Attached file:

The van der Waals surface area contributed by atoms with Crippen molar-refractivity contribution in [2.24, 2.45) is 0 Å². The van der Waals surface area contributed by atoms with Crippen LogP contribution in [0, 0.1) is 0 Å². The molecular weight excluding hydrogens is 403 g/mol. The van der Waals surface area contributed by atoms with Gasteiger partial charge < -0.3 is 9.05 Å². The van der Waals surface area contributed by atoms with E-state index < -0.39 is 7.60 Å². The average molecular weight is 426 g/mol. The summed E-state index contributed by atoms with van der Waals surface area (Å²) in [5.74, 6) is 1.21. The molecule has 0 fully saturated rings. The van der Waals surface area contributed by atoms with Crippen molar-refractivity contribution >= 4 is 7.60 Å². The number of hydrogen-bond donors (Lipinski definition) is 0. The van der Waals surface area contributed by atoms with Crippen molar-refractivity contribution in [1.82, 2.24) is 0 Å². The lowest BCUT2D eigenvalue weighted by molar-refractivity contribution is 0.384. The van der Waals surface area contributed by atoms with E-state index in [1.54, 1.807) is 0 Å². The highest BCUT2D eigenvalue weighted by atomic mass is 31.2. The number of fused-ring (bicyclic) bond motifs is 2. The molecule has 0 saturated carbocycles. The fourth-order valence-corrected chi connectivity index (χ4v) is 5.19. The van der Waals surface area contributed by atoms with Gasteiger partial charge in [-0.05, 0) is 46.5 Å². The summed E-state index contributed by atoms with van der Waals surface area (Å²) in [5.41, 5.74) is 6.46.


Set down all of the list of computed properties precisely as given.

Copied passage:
The van der Waals surface area contributed by atoms with Crippen molar-refractivity contribution in [2.24, 2.45) is 0 Å². The van der Waals surface area contributed by atoms with Crippen LogP contribution in [0, 0.1) is 0 Å². The molecular weight excluding hydrogens is 403 g/mol. The van der Waals surface area contributed by atoms with Gasteiger partial charge < -0.3 is 9.05 Å². The van der Waals surface area contributed by atoms with E-state index < -0.39 is 7.60 Å². The average molecular weight is 426 g/mol. The summed E-state index contributed by atoms with van der Waals surface area (Å²) in [5.74, 6) is 1.21. The molecule has 0 fully saturated rings. The van der Waals surface area contributed by atoms with Crippen molar-refractivity contribution >= 4 is 7.60 Å². The number of hydrogen-bond donors (Lipinski definition) is 0. The van der Waals surface area contributed by atoms with Crippen molar-refractivity contribution in [1.82, 2.24) is 0 Å². The lowest BCUT2D eigenvalue weighted by molar-refractivity contribution is 0.384. The van der Waals surface area contributed by atoms with E-state index in [1.54, 1.807) is 0 Å². The highest BCUT2D eigenvalue weighted by atomic mass is 31.2. The number of fused-ring (bicyclic) bond motifs is 2. The molecule has 0 saturated carbocycles. The fourth-order valence-corrected chi connectivity index (χ4v) is 5.19. The van der Waals surface area contributed by atoms with Gasteiger partial charge in [-0.05, 0) is 46.5 Å². The summed E-state index contributed by atoms with van der Waals surface area (Å²) in [5.41, 5.74) is 6.46.